In PAD, the blood vessels in the limbs become damaged because of hardening of the arteries or diabetes. The body’s cells depend on a constant supply of oxygen and nutrients from the blood. If blood vessels are unable to deliver blood and oxygen to the fingers or toes, the cells and tissues die and are vulnerable to infection. Extensive tissue death may require amputation. Traumatic injury, such as a car accident or a severe burn, can destroy blood vessels and cause tissue death, resulting in amputation. A physician may recommend amputation if one has cancerous tumors in a limb.
After surgery, the patient may stay in the hospital for approximately 5 to 14 days, depending upon the particular situation. If the condition permits, ideally, one will receive physical therapy soon after surgery. Again, depending upon the particular situation, the patient may also begin to practice with the prosthesis (artificial limb) as early as 10 to 14 days after surgery, but this depends upon one’s comfort and wound healing progress. One may have complications following any surgical procedure. Complications that occur specifically from amputation include a joint deformity called contracture, a severe bruise called a hematoma, death of the skin flaps (necrosis), wound opening, or infection. A prosthesis can irritate the stump, which requires adjusting the prosthesis and occasionally stump revision. Generally, the surgeon can treat all of these complications.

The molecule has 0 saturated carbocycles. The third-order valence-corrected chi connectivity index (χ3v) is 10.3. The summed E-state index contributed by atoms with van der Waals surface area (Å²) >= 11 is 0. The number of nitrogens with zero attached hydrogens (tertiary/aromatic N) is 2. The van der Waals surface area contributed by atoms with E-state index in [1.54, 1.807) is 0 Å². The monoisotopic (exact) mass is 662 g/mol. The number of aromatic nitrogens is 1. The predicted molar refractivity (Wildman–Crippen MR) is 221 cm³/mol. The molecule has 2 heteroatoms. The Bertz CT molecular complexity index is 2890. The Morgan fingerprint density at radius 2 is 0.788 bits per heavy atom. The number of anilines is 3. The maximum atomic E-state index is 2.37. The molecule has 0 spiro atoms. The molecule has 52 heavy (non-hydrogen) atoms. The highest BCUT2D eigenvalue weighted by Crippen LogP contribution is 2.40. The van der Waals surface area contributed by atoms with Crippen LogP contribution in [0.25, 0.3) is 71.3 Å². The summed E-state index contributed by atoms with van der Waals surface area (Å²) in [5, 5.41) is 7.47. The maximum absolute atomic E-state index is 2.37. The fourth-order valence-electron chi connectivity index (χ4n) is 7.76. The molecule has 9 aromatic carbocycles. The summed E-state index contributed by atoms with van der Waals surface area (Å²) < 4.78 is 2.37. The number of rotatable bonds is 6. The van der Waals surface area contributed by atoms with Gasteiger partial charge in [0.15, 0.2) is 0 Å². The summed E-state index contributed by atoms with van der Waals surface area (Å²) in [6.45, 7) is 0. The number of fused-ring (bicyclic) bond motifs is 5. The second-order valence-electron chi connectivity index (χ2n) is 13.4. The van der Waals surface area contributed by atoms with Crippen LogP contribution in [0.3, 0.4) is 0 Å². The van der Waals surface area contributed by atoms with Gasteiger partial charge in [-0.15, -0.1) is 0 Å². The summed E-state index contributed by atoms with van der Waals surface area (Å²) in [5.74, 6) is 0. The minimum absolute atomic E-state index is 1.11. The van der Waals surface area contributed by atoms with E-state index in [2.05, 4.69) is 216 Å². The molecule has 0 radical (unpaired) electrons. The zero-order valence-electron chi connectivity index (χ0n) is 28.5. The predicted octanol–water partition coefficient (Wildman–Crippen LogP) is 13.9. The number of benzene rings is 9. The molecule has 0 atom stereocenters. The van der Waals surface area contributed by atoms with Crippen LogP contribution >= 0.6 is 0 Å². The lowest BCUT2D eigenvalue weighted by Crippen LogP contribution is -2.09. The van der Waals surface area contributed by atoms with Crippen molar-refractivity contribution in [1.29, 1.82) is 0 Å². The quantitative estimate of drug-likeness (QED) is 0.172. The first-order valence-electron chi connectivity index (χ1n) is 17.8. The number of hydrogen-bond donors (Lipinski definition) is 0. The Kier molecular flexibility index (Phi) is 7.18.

An amputee can also experience phantom limb pain, which is pain appearing to come from where an amputated limb used to be. The sensation can be that of excruciating pain or burning.
Phantom limb pain can be chronic and intractable. Scientists believe that following amputation nerve cells “rewire” themselves and continue to receive messages, resulting in a remapping of the brain circuitry. Treatments for phantom limb pain may include analgesics, anticonvulsants, and other types of drugs; nerve blocks; electrical stimulation, psychological counseling, biofeedback, hypnosis and acupuncture. In rare instances surgery may be considered.
In the past prostheses had no mobility. They were replaced with models that had joints and could be bent. Today, some prostheses can be controlled by the nerves and impulses controlling the missing limb. If the microvolts of electricity that are sent by the brain are amplified, a motor in the prosthesis can move the artificial limb.
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